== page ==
Excel: Arrange Windows to See Two or More Open Workbooks

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Problem: I have two workbooks open. One workbook contains a list of airport codes and their respective cities. In the other workbook, I am building a list of recommended packing items for students going on a seven-city tour. Currently, I am shifting back and forth between the workbooks, using Ctrl+Tab every time I forget an airport code. It would be cool if I could see both workbooks at once.

Strategy: Select View, Arrange All. The Arrange Windows dialog will appear, giving you four Arrange options. Select Vertical and click OK to see the two workbooks side by side.

  1. Arrange open workbooks in vertical windows.

    Results: You will see both windows, side by side. One window is the active window (look for the non-greyed out X icon in top right). Any data entry will occur in the active cell of that workbook.

    You can resize the window widths by hovering your mouse at the right edge of the left workbook. The cell pointer changes to a two-headed horizontal arrow. Click and drag the edge of the left window until you have the proper width.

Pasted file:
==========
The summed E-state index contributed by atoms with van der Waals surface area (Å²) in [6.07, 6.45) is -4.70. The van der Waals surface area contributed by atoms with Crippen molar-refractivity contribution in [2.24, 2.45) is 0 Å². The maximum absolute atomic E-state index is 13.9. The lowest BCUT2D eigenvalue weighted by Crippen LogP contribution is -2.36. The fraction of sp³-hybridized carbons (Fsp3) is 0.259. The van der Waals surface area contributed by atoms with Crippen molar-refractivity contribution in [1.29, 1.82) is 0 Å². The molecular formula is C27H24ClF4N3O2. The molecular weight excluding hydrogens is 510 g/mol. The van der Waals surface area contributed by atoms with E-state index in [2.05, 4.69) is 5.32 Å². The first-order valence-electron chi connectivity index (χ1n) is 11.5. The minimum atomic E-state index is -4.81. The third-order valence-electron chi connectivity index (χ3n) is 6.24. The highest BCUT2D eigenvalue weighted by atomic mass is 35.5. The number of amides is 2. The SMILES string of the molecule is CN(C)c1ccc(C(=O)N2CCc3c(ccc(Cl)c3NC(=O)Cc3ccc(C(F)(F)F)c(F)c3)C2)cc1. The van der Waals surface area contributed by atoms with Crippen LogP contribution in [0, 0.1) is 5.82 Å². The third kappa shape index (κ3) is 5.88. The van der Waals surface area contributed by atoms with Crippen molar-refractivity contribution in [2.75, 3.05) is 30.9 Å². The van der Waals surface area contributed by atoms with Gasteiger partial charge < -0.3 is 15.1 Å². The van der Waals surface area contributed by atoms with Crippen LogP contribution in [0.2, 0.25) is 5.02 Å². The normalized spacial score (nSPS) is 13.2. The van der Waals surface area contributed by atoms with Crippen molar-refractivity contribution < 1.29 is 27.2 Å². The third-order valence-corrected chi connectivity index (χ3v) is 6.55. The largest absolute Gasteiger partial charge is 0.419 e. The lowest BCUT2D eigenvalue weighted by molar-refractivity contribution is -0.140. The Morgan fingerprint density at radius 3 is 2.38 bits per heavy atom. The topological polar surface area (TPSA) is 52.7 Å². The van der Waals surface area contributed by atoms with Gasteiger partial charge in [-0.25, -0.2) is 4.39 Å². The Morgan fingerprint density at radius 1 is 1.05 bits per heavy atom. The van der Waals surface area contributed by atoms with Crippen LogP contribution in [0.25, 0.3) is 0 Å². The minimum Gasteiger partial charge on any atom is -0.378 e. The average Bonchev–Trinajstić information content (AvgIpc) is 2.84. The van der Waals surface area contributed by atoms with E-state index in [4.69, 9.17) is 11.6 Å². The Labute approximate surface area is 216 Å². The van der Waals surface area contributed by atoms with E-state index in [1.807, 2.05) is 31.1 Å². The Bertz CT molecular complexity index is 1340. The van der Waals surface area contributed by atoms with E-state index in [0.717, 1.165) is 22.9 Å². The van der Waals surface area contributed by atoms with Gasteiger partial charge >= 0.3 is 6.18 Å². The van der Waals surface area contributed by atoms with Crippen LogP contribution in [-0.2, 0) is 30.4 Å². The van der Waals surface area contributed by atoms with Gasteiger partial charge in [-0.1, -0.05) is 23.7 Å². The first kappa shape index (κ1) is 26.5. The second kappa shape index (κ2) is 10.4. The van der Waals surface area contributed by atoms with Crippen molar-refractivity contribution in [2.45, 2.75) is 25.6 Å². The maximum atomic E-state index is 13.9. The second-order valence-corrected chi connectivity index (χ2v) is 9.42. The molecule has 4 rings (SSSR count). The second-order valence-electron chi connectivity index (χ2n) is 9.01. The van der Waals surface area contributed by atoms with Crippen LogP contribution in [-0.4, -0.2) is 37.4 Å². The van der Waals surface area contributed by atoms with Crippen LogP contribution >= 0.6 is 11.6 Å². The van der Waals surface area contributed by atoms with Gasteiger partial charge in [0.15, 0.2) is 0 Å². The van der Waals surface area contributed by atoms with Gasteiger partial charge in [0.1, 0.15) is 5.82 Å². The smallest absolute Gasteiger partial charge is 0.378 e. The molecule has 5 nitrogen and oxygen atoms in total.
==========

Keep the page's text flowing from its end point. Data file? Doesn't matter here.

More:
Repeat for the left edge of the right workbook.

    To go back to full screen mode, click the Maximize icon at the top of both workbooks.

    Gotcha: If you have additional workbooks open, they will also appear side by side. The side-by-side display works fine for 2 or 3 workbooks but would not work for 20 open workbooks because each workbook would be too narrow to see

    Additional Details: Starting in Excel 2003, a new command makes it possible to scroll two open workbooks simultaneously. You use the View Side by Side icon on the View tab of the ribbon.

    Gotcha: If you are comparing two workbooks that are supposed to be similar, it is likely that someone added some rows to one workbook or the other. When you initially turn on View Side by Side, the workbooks will be synchronized so that when you see row 150 in the first workbook, you will see row 150 in the second workbook. However, if someone inserted 10 rows in the original workbook, you might need row 150 of the original workbook to line up with row 140 of the second workbook. Follow these steps to correct the problem:

    1. In the View tab of the ribbon, turn off Synchronous Scrolling by clicking the second icon.
    2. Press the Down Arrow key until row 140 is at the top of the left window. In the right window, press the Down Arrow key until row 150 is at the top of that window.
    3. Choose the Synchronous Scrolling icon again to force the workbooks to scroll together. Now, when you move down in either workbook, both workbooks will scroll together.